U.S., China in Talks to Add Concession on Cloud Computing in Trade Deal
(Bloomberg) -- U.S. and Chinese negotiators are discussing adding a concession on cloud computing to their trade agreement that would give foreign companies greater access to the $12 billion Chinese market, people familiar with the talks said.
Chinese officials called a meeting this week with representatives of companies including Microsoft Corp, Apple Inc and Amazon.com Inc to talk about the proposal in detail, said one of the people. The discussions include possibly scrapping the requirement that providers of remote computing services form joint ventures with local companies, another person said. Both asked not to be named discussing the private negotiations.
China introduced sweeping cyber-security laws in 2017 that bolster control over the collection and movement of Chinese users’ data, and potentially grant the government more access to foreign companies’ technology. Foreign cloud companies are required to license their technology to local partners in order to operate in China, and have been forced to store some information within the country.
China’s Ministry of Industry and Information did not reply to a fax requesting comment. Amazon, Microsoft and Apple didn’t immediately respond to requests for comment.
President Donald Trump’s top economic adviser Larry Kudlow has said the two sides are nearing a trade deal and officials will talk over the phone after recent high-level meetings in Beijing and Washington. The text of an agreement being worked on covers technology transfers, intellectual property protections, non-tariff measures, services, agriculture, trade balance and enforcement, according to China’s state-run Xinhua.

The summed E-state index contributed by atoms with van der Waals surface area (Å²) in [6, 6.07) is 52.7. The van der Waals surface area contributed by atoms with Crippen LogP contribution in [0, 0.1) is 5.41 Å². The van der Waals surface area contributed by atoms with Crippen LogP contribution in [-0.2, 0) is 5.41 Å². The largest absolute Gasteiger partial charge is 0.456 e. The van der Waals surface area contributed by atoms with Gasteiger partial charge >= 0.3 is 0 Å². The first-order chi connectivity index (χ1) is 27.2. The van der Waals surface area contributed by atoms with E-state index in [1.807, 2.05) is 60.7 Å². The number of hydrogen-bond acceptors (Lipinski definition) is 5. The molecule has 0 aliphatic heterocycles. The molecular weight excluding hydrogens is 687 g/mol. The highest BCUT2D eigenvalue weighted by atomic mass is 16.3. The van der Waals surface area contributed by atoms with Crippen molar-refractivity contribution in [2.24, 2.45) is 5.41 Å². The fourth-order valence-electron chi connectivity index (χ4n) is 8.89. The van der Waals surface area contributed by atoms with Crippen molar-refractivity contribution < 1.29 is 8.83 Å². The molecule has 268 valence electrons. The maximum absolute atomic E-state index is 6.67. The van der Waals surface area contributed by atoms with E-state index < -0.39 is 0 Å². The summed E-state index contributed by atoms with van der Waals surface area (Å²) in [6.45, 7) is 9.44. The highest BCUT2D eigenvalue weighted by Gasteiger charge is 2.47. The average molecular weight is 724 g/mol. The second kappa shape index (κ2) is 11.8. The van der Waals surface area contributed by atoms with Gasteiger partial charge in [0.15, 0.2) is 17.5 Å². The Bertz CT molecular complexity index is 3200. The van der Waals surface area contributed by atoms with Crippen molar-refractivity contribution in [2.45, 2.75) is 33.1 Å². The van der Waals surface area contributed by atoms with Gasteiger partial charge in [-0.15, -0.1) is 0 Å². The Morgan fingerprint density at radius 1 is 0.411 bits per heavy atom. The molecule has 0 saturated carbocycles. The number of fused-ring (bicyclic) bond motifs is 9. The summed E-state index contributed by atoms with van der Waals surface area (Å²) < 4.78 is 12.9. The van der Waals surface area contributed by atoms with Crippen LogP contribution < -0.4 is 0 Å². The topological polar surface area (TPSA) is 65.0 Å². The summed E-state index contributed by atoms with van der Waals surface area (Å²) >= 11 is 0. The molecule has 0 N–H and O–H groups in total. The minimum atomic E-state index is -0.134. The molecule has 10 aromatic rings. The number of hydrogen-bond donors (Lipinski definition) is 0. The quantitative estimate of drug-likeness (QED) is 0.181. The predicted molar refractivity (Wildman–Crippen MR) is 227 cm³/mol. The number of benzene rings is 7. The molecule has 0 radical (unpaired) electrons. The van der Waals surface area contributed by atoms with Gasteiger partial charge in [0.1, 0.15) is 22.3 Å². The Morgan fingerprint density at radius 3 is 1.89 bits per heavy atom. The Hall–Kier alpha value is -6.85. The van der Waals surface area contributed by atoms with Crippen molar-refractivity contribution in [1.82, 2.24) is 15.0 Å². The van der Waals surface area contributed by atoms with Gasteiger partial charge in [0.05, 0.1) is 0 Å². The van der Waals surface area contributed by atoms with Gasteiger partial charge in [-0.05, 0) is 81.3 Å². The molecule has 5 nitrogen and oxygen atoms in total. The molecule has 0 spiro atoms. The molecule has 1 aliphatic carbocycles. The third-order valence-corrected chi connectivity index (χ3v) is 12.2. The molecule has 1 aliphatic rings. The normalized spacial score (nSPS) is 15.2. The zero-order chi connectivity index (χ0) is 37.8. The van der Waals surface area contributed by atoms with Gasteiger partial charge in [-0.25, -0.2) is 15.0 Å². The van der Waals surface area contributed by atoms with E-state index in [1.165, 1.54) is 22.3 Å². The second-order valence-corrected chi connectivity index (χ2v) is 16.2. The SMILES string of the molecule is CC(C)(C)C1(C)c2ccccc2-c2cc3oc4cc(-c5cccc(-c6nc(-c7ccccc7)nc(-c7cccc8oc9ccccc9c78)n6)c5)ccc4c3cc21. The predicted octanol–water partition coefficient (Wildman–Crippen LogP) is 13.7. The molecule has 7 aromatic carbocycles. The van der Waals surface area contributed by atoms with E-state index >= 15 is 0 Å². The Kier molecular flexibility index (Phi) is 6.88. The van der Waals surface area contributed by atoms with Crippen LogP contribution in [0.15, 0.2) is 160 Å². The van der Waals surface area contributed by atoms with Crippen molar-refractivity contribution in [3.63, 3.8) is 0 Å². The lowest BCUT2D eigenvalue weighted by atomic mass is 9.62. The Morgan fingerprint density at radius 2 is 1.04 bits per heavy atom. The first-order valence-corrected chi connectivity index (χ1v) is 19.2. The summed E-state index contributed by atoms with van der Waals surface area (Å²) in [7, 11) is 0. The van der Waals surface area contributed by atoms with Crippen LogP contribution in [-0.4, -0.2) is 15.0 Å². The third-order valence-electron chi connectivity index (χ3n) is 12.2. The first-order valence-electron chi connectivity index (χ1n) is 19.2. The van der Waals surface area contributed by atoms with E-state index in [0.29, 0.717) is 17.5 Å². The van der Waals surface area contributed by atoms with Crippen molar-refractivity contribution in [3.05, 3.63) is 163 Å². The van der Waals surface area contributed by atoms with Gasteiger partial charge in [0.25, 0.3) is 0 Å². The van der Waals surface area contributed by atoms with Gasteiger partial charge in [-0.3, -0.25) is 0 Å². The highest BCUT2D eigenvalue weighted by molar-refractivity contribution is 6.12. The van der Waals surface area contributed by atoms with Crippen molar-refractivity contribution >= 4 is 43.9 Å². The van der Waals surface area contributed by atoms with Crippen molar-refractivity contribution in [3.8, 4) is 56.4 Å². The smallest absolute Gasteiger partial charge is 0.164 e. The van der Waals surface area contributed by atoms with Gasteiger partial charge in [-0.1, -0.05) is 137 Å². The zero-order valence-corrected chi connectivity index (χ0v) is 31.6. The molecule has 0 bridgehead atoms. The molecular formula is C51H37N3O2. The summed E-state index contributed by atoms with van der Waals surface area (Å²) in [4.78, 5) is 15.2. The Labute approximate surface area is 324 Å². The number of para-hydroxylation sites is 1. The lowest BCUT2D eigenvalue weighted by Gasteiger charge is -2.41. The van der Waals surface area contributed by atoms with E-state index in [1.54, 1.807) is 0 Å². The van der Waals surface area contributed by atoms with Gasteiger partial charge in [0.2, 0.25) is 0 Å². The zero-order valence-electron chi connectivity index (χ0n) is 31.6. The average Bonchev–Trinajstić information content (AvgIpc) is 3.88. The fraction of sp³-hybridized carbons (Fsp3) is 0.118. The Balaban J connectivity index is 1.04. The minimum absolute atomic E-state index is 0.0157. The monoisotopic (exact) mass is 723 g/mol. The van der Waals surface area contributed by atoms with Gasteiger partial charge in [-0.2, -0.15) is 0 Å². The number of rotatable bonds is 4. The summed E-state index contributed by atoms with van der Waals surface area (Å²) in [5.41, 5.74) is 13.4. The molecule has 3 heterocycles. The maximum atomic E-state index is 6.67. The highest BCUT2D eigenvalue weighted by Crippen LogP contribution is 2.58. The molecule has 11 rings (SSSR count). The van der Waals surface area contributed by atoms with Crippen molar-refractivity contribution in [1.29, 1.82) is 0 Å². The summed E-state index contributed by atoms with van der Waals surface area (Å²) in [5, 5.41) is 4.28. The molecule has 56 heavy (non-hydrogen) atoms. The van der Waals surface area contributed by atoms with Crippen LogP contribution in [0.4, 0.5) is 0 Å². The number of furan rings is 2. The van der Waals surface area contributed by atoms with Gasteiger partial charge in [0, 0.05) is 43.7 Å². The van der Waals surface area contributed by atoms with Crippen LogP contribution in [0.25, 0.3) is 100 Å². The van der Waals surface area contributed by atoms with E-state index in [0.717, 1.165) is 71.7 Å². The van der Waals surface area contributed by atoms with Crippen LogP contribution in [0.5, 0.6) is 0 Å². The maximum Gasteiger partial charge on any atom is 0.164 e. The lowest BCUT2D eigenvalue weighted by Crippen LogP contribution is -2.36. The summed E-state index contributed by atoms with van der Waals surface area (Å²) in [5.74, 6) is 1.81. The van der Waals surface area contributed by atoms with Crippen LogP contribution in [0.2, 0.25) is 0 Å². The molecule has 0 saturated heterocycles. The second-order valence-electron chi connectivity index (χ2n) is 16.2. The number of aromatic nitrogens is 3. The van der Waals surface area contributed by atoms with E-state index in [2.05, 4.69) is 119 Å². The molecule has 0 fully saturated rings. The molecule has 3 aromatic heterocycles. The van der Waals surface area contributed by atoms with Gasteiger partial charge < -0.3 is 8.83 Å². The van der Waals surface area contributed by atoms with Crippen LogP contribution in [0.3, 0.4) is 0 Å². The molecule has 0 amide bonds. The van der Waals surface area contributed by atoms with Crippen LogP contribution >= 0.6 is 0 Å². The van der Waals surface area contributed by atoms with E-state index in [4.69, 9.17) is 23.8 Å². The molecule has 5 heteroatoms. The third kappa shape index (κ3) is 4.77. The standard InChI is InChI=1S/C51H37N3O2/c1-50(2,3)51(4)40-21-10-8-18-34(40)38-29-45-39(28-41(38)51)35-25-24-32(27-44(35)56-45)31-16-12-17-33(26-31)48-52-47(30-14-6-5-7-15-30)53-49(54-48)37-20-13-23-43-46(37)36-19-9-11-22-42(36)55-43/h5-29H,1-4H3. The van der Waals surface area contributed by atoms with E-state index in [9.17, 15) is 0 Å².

The Wall Street Journal reported in March that Premier Li Keqiang floated the idea of allowing foreign firms to own data centers in the China’s free-trade zones and have better access to its cloud-computing market.
In 2017, Apple agreed to shift storage of data for Chinese users of Apple’s iCloud services to server farms operated by Guizhou Cloud Big Data, a company with local government ties. Amazon also agreed to sell some of its Chinese cloud assets to its local partner to comply with government regulations.
Drafts of the broader trade agreement now under discussion would give Beijing until 2025 to meet commitments such as allowing American companies to wholly own enterprises in China, people familiar with the talks said earlier. Those would be binding pledges that could trigger U.S. retaliation if unfulfilled, the people said.
The nine-month trade war between the world’s largest economies has disrupted supply chains, whipsawed markets and weighed on the world economy. The International Monetary Fund cut its outlook for global growth to the lowest since the financial crisis, while including a breakdown in U.S-China talks among possible risks.
Negotiators are still working out details and discussing when Trump and Chinese leader Xi Jinping could sit down to sign off on the agreement. Despite touting the idea of a “signing summit” at his Mar-a-Lago resort in Florida a month ago, Trump said last week there are no guarantees the two will meet.
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